Quayle bid aborted due to lack of funds, not poor PR

LOS ANGELES: Though Dan Quayle’s presidential campaign went by the wayside last week, PR consultant Fred Davis said that the former vice president’s communications efforts were not to blame.

LOS ANGELES: Though Dan Quayle’s presidential campaign went by the wayside last week, PR consultant Fred Davis said that the former vice president’s communications efforts were not to blame.

LOS ANGELES: Though Dan Quayle’s presidential campaign went by the

wayside last week, PR consultant Fred Davis said that the former vice

president’s communications efforts were not to blame.



Davis, of LA-based Strategic Perception, faulted Quayle’s fund-raising

squad for not providing the financing he needed to promote the candidate

effectively. He had been led to believe that he would have a dollars 20

million budget at his disposal, though a sizeable chunk of that would

have gone toward political advertising in primary and caucus states.



Having to devote an inordinate amount of time raising money rendered

Quayle unable to mount the PR effort needed to counteract negative

perceptions that took hold earlier in the decade, according to

Davis.



The veteran politico recalled arranging a chat with a reporter at a bar,

which was attended by ’surprise guest’ Quayle. Davis claims the informal

sit-down showed the relaxed and thoughtful sides of Quayle that were

often obscured by the stereotype of a privileged young Republican who

can’t spell ’potato.’ More conversations like that with reporters,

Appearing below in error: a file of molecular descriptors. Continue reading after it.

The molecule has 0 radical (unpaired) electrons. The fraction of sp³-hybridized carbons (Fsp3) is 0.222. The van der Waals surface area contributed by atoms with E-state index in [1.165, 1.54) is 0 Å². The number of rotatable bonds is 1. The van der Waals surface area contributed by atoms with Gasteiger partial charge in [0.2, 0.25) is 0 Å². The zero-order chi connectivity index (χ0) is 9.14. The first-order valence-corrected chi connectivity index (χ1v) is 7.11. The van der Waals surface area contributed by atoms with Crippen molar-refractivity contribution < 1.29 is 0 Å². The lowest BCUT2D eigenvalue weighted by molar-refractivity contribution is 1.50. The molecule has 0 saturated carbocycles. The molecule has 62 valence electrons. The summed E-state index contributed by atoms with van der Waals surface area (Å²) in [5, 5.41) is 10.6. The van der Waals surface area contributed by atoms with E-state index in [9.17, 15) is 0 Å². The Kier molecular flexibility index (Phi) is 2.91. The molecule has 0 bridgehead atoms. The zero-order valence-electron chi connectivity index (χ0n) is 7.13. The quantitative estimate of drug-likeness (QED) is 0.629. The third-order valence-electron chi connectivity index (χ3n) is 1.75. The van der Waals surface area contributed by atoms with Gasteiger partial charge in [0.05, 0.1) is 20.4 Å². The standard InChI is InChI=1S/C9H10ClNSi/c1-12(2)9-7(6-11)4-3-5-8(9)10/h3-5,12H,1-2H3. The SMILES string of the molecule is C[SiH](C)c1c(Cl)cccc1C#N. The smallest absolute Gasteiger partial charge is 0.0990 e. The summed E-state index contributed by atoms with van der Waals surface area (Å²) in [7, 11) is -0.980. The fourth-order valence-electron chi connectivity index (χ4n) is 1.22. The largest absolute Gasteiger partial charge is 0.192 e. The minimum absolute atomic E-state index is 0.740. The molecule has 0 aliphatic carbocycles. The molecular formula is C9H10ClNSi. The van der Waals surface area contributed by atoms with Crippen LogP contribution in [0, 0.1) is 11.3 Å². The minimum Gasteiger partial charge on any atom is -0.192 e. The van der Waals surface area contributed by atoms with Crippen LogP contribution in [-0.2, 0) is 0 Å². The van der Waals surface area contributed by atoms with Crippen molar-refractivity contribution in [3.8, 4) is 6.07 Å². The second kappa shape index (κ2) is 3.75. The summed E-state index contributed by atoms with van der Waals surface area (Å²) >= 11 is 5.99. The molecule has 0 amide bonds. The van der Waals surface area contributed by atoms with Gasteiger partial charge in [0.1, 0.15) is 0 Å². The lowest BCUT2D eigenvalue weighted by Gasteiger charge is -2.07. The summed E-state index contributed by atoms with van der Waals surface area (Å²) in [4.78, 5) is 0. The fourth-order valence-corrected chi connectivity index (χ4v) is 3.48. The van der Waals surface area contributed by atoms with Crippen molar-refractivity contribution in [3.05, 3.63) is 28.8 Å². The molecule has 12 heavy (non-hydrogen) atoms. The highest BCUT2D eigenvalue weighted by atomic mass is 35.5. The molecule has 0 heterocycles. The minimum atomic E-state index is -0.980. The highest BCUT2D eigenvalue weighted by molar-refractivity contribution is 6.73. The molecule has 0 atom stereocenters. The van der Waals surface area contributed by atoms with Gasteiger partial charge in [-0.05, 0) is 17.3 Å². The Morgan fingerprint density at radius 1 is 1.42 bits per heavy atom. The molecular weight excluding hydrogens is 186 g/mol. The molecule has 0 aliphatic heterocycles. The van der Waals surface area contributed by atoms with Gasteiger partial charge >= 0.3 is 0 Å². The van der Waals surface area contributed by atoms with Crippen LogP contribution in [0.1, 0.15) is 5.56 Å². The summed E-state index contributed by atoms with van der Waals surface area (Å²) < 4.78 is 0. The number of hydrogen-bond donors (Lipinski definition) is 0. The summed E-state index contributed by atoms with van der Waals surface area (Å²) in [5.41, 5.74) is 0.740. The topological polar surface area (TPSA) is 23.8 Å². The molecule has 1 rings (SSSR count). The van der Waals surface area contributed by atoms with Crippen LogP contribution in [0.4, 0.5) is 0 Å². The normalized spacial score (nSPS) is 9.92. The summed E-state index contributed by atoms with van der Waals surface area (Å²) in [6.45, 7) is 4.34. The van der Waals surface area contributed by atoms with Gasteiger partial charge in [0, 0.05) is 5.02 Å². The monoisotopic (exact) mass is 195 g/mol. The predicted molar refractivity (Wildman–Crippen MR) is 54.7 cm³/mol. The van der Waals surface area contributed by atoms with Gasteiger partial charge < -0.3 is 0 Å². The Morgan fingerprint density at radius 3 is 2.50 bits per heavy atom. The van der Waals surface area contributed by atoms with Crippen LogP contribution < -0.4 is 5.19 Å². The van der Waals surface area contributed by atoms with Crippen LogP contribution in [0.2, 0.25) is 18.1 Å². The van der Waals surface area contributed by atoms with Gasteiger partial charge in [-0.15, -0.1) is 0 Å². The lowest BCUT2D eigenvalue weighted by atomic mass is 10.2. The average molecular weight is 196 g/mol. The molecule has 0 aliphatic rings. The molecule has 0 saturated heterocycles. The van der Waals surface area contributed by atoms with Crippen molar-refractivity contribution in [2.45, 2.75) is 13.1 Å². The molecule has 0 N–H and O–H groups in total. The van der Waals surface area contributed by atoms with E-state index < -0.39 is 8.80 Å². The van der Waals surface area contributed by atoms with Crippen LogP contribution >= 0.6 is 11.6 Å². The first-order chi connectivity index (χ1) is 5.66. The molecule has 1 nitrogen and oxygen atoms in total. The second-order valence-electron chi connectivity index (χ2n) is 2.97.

according to Davis, would have been helpful in revamping Quayle’s

image.



Quayle was not the most polished politician when chosen to be the elder

George Bush’s VP in 1988, but he had matured over the years and beltway

insiders generally credited him with possessing an acute understanding

of foreign affairs. But the media kept harping on his repeated gaffes

and dishing out criticism of his general competence.



’He got saddled with a reputation, and just couldn’t get over it,’ said

one consultant. When asked whether Quayle’s PR efforts did enough to

combat his lightweight image, the consultant responded, ’The PR didn’t

work, the ads didn’t work, nothing worked. It’s a shame, because he’s

probably a brighter guy than a lot of people in office nowadays.’



Despite the budgetary constraints, Quayle used general interest programs

to deliver his message. He was on The Tonight Show with Jay Leno, and

even allowed ABC’s Good Morning America to film his preparation for a

rival network’s talk show.



Ever the PR man, Davis suggested that freed from the campaign trail,

Quayle will be an interesting talk show guest.



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